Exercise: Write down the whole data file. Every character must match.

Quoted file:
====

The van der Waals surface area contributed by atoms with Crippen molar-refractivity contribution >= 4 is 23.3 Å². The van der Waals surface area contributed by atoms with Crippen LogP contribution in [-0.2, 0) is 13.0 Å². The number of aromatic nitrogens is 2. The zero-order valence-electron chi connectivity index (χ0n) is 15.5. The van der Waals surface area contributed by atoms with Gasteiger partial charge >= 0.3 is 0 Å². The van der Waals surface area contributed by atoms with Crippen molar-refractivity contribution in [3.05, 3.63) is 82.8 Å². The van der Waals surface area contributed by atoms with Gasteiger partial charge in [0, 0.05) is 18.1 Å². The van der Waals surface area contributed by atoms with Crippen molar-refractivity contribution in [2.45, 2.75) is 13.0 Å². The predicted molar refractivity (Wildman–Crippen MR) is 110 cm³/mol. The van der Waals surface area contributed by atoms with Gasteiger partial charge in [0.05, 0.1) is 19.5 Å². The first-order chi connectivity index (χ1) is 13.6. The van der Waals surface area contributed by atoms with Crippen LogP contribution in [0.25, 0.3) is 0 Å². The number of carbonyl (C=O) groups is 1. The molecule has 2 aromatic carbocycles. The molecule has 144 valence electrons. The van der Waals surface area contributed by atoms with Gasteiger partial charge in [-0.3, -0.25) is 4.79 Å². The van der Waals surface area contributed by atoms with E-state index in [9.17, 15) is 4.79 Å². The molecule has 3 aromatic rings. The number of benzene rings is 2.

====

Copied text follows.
The van der Waals surface area contributed by atoms with Crippen molar-refractivity contribution >= 4 is 23.3 Å². The van der Waals surface area contributed by atoms with Crippen LogP contribution in [-0.2, 0) is 13.0 Å². The number of aromatic nitrogens is 2. The zero-order valence-electron chi connectivity index (χ0n) is 15.5. The van der Waals surface area contributed by atoms with Gasteiger partial charge >= 0.3 is 0 Å². The van der Waals surface area contributed by atoms with Crippen molar-refractivity contribution in [3.05, 3.63) is 82.8 Å². The van der Waals surface area contributed by atoms with Gasteiger partial charge in [0, 0.05) is 18.1 Å². The van der Waals surface area contributed by atoms with Crippen molar-refractivity contribution in [2.45, 2.75) is 13.0 Å². The predicted molar refractivity (Wildman–Crippen MR) is 110 cm³/mol. The van der Waals surface area contributed by atoms with Gasteiger partial charge in [0.05, 0.1) is 19.5 Å². The first-order chi connectivity index (χ1) is 13.6. The van der Waals surface area contributed by atoms with Crippen LogP contribution in [0.25, 0.3) is 0 Å². The number of carbonyl (C=O) groups is 1. The molecule has 2 aromatic carbocycles. The molecule has 144 valence electrons. The van der Waals surface area contributed by atoms with Gasteiger partial charge in [-0.3, -0.25) is 4.79 Å². The van der Waals surface area contributed by atoms with E-state index in [9.17, 15) is 4.79 Å². The molecule has 3 aromatic rings. The number of benzene rings is 2.